Say what you want about the violence in tonight's feature films, but they showed murder in a serious tone.  When I was growing up in the 80's, I probably saw Elmer Fudd shoot Daffy Duck a thousand times, and countless other acts of violence between cartoon characters.  Some of them were more tame than The Year Of The Mouse while others were more graphic, but the one thing all of them had in common was that they were played for laughs.  As an eight year old, I didn't think anything about it, but I've got to tell you, it's a real eye-opener to see them today.  Don't get me wrong, I certainly don't think they should be banned or anything like that, but my reaction has gone from laughing at the fate of poor Tom to saying "holy shit, they'd never get away with that today!"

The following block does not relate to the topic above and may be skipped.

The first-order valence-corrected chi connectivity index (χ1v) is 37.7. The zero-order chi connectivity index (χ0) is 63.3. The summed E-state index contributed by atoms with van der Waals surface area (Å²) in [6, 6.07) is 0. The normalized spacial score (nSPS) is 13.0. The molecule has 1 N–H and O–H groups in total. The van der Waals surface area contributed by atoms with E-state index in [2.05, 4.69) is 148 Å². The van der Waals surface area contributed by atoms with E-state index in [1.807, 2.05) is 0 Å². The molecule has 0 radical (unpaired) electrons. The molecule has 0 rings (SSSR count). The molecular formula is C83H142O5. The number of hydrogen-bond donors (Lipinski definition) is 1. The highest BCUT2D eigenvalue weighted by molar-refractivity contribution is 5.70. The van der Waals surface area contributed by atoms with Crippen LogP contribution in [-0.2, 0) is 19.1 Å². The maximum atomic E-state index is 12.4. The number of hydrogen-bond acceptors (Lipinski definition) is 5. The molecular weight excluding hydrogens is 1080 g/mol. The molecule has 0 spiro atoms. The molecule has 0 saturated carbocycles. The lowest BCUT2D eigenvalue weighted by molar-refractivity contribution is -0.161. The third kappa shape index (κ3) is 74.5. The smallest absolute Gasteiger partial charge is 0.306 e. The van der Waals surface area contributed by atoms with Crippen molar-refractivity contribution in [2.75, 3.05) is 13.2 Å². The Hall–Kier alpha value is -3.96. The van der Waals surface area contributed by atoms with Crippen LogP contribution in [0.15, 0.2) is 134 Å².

When I watch movies, I try to do my best to forget everything that I know about them.  That has become increasingly more difficult to do in 2021 with a seemingly endless stream of memes, references and parodies of anything that becomes popular, but it's even more difficult when watching one of the most iconic films in the history of cinema.  I'll bet that you could find people who have never heard of Alfred Hitchcock or Norman Bates, but if you let them listen to five second of the score that plays during the infamous shower scene, they would identify it.  They might not be able to say exactly where it's from, but they'll associate it with a murder, and could probably even narrow it down to a stabbing that takes place in the shower.